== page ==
In this application for a KO1 Mentored Research Scientist Development Award, Dr. Ziva Cooper has proposed a comprehensive plan to integrate a training plan towards becoming an independent researcher in the field of human behavioral pharmacology with her interest in investigating human laboratory models of polysubstance abuse. Substances are rarely abused independently, thus, determining the physiological and behavioral effects, and the health risks associated with abused drugs administered independently and simultaneously under well-controlled conditions is an imperative preliminary step to advance the area of substance-abuse treatment. Abuse of marijuana among the cocaine-dependent population is widespread. Although there has been a great deal of research advancing the treatment of cocaine and marijuana dependence independently, there have been no studies investigating potential treatments for dependence on both substances. Understanding the precise nature of the interaction between marijuana and cocaine is an essential first step to developing pharmacotherapy strategies for their co-abuse.
The research aims of the proposed studies are to first determine the behavioral and physiological effects of experimenter-administered marijuana in combination with smoked cocaine that contribute to the abuse liability and health risks associated with the drug combination. Next, the influence of marijuana on relapse to smoked cocaine self-administration will be determined using a human laboratory relapse model. The training goals for Dr. Cooper are to 1) acquire a more comprehensive knowledge of methodology, safety, and ethics of conducting research with psychoactive substances in the human laboratory;2) gain expertise in methodology and data analysis for research on experimenter and self-administered marijuana and smoked cocaine in the human laboratory 3) research contemporary statistical approaches to human laboratory research 4) increase proficiency in manuscript and grant writing. Overall, this award will ensure Dr. Cooper's successful transition to an independent investigator in the field of human behavioral pharmacology of substance use disorders.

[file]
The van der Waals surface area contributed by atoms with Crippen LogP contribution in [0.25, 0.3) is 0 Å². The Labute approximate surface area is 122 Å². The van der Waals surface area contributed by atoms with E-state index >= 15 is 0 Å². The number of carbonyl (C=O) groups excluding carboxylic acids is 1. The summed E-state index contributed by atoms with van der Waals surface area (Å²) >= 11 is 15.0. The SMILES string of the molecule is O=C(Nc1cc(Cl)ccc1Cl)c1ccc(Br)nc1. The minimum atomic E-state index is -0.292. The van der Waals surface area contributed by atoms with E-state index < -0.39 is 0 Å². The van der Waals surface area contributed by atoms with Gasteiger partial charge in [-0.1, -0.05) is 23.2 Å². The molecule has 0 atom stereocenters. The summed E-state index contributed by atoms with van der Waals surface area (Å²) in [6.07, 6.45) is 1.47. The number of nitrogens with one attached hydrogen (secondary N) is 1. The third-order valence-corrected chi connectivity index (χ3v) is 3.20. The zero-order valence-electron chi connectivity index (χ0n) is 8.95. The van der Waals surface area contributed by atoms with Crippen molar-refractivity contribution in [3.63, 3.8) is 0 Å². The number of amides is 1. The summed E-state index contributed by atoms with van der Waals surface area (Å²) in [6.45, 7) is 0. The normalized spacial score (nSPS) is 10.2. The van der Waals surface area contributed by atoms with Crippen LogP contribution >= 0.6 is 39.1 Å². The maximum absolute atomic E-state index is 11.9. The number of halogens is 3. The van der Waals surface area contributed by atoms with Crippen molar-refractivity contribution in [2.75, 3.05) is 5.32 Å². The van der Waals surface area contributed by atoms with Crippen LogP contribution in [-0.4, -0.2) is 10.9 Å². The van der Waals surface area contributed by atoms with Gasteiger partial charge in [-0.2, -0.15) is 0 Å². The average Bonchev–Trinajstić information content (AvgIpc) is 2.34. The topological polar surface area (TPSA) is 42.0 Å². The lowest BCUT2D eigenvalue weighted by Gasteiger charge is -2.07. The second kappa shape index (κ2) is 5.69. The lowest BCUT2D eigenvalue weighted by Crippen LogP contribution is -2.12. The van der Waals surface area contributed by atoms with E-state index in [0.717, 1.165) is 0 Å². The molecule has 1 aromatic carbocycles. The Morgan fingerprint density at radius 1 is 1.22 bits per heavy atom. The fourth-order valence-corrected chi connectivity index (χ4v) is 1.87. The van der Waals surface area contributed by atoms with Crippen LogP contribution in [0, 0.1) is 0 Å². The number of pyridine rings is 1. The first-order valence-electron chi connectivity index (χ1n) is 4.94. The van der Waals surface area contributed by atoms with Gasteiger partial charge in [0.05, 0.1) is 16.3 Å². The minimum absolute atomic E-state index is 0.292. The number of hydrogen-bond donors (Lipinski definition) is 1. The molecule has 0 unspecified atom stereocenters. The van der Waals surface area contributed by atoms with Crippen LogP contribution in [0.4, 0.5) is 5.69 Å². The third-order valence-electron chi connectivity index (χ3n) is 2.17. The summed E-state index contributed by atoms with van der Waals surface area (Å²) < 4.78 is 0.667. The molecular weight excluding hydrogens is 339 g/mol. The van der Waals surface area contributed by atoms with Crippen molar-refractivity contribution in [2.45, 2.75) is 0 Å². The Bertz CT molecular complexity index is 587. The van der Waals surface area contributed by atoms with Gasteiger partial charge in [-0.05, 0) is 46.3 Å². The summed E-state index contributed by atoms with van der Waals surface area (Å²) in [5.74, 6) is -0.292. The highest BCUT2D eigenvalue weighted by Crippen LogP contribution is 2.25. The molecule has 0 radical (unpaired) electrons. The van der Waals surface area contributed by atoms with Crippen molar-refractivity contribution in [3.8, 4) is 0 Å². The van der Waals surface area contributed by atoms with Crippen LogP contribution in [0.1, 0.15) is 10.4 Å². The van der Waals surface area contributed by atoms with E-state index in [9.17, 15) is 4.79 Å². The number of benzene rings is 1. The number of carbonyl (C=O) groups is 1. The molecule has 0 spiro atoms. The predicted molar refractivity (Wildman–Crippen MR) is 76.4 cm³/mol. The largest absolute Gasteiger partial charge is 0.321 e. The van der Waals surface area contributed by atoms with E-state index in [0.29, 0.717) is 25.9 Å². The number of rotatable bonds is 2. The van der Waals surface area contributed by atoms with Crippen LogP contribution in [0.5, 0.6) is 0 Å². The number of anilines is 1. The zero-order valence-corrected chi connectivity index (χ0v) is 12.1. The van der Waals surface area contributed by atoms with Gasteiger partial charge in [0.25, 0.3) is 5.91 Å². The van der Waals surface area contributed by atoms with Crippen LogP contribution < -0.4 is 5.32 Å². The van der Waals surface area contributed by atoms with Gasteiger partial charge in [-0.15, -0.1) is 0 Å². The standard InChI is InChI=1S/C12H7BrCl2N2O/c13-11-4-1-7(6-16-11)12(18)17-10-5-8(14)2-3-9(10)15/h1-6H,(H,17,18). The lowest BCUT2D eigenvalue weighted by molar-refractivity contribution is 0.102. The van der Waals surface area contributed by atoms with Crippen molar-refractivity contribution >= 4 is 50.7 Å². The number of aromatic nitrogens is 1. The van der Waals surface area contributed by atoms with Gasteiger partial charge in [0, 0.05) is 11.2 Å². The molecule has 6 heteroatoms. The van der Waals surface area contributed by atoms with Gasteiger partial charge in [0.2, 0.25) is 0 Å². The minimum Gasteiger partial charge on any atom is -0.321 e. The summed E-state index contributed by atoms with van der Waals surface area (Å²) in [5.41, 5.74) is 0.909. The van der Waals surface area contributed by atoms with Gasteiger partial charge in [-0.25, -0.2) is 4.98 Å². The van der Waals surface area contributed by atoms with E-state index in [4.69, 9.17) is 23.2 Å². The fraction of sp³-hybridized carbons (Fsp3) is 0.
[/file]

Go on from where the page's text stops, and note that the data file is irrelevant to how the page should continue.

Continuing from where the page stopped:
Public Health Relevance

Despite the prevalence of polysubstance abuse among the drug-using population, little is known about the increased abuse liability and health risks associated with popular drug combinations. Marijuana dependence and abuse among the cocaine-dependent population is a well-established phenomenon, yet there have been no studies investigating the influence of marijuana on relapse to cocaine use. These studies will fill a critical gap in medications development for substance-use disorders by determining the behavioral and physiological effects of marijuana smoked with cocaine.

Agency
National Institute of Health (NIH)
Institute
National Institute on Drug Abuse (NIDA)
Type
Research Scientist Development Award - Research & Training (K01)
Project #
5K01DA027755-03
Application #
8249140
Study Section
Special Emphasis Panel (ZDA1-EXL-T (11))
Program Officer
Kautz, Mary A
Project Start
2010-04-01
Project End
2015-03-31
Budget Start
2012-04-01
Budget End
2013-03-31
Support Year
3
Fiscal Year
2012
Total Cost
$185,896
Indirect Cost
$13,501
Name
New York State Psychiatric Institute
Department
Type
DUNS #
167204994
City
New York
State
NY
Country
United States
Zip Code
10032
Cooper, Ziva D; Haney, Margaret (2014) Investigation of sex-dependent effects of cannabis in daily cannabis smokers. Drug Alcohol Depend 136:85-91
Cooper, Ziva D; Comer, Sandra D; Haney, Margaret (2013) Comparison of the analgesic effects of dronabinol and smoked marijuana in daily marijuana smokers. Neuropsychopharmacology 38:1984-92
Ramesh, Divya; Haney, Margaret; Cooper, Ziva D (2013) Marijuana's dose-dependent effects in daily marijuana smokers. Exp Clin Psychopharmacol 21:287-93
Cooper, Ziva D; Foltin, Richard W; Evans, Suzette M (2013) Effects of menstrual cycle phase on cocaine self-administration in rhesus macaques. Horm Behav 63:105-13
Cooper, Ziva D; Jones, Jermaine D; Comer, Sandra D (2012) Glial modulators: a novel pharmacological approach to altering the behavioral effects of abused substances. Expert Opin Investig Drugs 21:169-78